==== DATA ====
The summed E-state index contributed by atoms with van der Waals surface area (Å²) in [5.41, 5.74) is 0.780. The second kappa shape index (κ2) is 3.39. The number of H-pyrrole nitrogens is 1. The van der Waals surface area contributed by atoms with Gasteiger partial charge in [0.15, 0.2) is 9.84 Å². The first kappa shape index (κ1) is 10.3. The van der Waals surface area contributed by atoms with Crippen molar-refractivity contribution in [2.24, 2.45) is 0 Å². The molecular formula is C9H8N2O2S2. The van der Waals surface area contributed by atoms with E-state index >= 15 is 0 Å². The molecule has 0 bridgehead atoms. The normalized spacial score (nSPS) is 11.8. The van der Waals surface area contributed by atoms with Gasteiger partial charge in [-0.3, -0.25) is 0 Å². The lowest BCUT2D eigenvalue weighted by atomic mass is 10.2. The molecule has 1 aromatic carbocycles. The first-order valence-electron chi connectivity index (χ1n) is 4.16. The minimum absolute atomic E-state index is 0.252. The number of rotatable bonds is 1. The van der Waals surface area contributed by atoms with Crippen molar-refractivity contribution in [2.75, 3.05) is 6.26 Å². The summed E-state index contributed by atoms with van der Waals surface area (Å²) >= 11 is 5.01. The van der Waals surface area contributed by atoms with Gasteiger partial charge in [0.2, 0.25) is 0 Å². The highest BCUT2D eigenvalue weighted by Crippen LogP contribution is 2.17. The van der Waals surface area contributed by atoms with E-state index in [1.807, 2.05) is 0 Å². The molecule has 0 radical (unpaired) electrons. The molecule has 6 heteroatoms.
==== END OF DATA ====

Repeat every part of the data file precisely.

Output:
The summed E-state index contributed by atoms with van der Waals surface area (Å²) in [5.41, 5.74) is 0.780. The second kappa shape index (κ2) is 3.39. The number of H-pyrrole nitrogens is 1. The van der Waals surface area contributed by atoms with Gasteiger partial charge in [0.15, 0.2) is 9.84 Å². The first kappa shape index (κ1) is 10.3. The van der Waals surface area contributed by atoms with Crippen molar-refractivity contribution in [2.24, 2.45) is 0 Å². The molecular formula is C9H8N2O2S2. The van der Waals surface area contributed by atoms with E-state index >= 15 is 0 Å². The molecule has 0 bridgehead atoms. The normalized spacial score (nSPS) is 11.8. The van der Waals surface area contributed by atoms with Gasteiger partial charge in [-0.3, -0.25) is 0 Å². The lowest BCUT2D eigenvalue weighted by atomic mass is 10.2. The molecule has 1 aromatic carbocycles. The first-order valence-electron chi connectivity index (χ1n) is 4.16. The minimum absolute atomic E-state index is 0.252. The number of rotatable bonds is 1. The van der Waals surface area contributed by atoms with Crippen molar-refractivity contribution in [2.75, 3.05) is 6.26 Å². The summed E-state index contributed by atoms with van der Waals surface area (Å²) >= 11 is 5.01. The van der Waals surface area contributed by atoms with Gasteiger partial charge in [0.2, 0.25) is 0 Å². The highest BCUT2D eigenvalue weighted by Crippen LogP contribution is 2.17. The van der Waals surface area contributed by atoms with E-state index in [1.807, 2.05) is 0 Å². The molecule has 0 radical (unpaired) electrons. The molecule has 6 heteroatoms.